Exploring Durham: History races on at Duke

Apr. 26, 2014 @ 02:16 PM

As this month’s focus on Durham history continues, it’s time to look at one of its great landmarks. The namesake of one of America’s great industrial families, Duke University’s history is interesting, inviting, and worthy of exploration. Today its campus is a paragon of innovative design, energy efficiency, and environmental consciousness, but there are great stories to tell about its origins, just a few of which follow.

The campus was established in Durham in 1892 when Washington Duke and Julian Carr helped to lure the Methodist minister training school Trinity College to Durham from Randolph County. The school was renamed Duke University in 1924 with the establishment of the $40 million Duke Endowment.

What is known today as East campus, between Ninth Street and Brightleaf Square, was the original site of the Trinity College campus in Durham. For many, its historic waist-high stone wall border is the first thing to grab their attention. Many people use the interior essentially as an exercise track. Prior to its current incarnation, the property was, in fact, Blackwell’s Fairgrounds and horse race track.

Just minutes away to the southwest are the Sarah P. Duke Gardens that straddle Central and West campuses. As construction surged at Duke through the 1920s and ‘30s, the 55-acre area now occupied by the gardens was intended to be a lake. Funds ran short for that project and in 1934, Sarah P. Duke gave $20,000 to plant flowers in what had become a debris landfill. Now welcoming more than 300,000 visitors annually, these are among the top 10 public gardens in the US according to tripadvisor.com. The gardens have five miles of walkways and paths showcasing 4500 plant varieties, and are open every day of the year.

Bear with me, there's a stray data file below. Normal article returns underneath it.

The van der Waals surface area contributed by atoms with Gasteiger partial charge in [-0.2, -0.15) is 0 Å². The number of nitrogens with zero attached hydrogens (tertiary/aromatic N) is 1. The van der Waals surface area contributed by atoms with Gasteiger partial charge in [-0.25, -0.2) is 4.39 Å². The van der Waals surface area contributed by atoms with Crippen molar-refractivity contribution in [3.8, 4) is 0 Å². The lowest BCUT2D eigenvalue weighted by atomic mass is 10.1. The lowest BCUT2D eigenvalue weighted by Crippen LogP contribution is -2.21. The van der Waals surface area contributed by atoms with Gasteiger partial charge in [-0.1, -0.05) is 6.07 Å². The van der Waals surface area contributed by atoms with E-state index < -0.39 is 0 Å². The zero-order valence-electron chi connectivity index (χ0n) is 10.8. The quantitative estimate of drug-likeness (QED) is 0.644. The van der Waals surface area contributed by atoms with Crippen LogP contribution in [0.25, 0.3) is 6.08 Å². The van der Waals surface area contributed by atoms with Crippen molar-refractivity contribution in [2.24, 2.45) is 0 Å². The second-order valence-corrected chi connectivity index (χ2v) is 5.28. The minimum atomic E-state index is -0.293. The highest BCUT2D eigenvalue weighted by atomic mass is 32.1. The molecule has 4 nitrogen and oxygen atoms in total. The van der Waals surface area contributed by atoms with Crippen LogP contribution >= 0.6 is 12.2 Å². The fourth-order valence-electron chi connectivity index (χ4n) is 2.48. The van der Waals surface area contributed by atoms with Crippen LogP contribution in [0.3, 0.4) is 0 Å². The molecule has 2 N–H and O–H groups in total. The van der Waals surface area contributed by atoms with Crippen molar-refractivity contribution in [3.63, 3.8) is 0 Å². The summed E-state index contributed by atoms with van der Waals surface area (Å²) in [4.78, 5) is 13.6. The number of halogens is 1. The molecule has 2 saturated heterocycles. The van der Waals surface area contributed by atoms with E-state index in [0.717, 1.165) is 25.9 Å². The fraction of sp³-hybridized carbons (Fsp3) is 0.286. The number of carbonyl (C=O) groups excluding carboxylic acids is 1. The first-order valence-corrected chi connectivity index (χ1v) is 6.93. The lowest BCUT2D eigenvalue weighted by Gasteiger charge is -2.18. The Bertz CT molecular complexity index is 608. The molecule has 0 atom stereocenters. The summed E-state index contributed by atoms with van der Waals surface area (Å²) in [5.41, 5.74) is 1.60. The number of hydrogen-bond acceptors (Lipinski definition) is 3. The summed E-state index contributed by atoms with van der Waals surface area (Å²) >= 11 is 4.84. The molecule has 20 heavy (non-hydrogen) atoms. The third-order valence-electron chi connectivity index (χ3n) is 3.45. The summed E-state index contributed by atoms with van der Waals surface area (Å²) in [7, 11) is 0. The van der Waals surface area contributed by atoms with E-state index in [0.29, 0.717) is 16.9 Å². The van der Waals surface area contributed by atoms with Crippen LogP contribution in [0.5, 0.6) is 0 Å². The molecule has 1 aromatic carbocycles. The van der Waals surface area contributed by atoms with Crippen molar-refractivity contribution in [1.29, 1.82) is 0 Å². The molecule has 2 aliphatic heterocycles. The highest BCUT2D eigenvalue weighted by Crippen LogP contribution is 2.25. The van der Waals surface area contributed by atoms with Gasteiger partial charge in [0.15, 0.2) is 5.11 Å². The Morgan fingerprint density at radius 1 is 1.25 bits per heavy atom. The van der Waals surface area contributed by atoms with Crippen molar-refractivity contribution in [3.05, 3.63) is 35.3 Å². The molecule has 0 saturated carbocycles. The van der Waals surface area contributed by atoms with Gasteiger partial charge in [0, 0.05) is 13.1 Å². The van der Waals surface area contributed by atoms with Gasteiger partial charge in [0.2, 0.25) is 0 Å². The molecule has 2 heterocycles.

Duke’s West campus owes the unique look of some of its iconic buildings to Julian Abele, an African-American architect. One of the few designs he ever claimed as his own is the Duke University Chapel. Completed in 1932 and standing 210 feet tall, the chapel houses a 50 bell carillon and three pipe organs, including the Flentrop Organ with its 5,200 pipes. Located at the center of the university, the chapel is on the highest ridge on campus to enhance its impact. Abele is also credited with Cameron Indoor Stadium and the Allen building, as well as contributions to many other campus structures.

Duke’s campus is regularly celebrated for its beauty, and all of historic places are rewarding to explore year round.

Did You Know?: The three organs in the Duke Chapel are used depending on the piece of music being played. Each excels in recreating certain sounds and feelings from the music dating from the 15th through the 20th centuries commonly played there.

The Durham Convention & Visitors Bureau (DCVB) is Durham’s official marketing agency. For more information about things to see and do in Durham, visit www.Durham-NC.com and www.DurhamEventCalendar.com, or stop by the Visitors Information Center at 101. E. Morgan St. in Downtown Durham and pick up the Official Durham Visitor & Relocation Guide.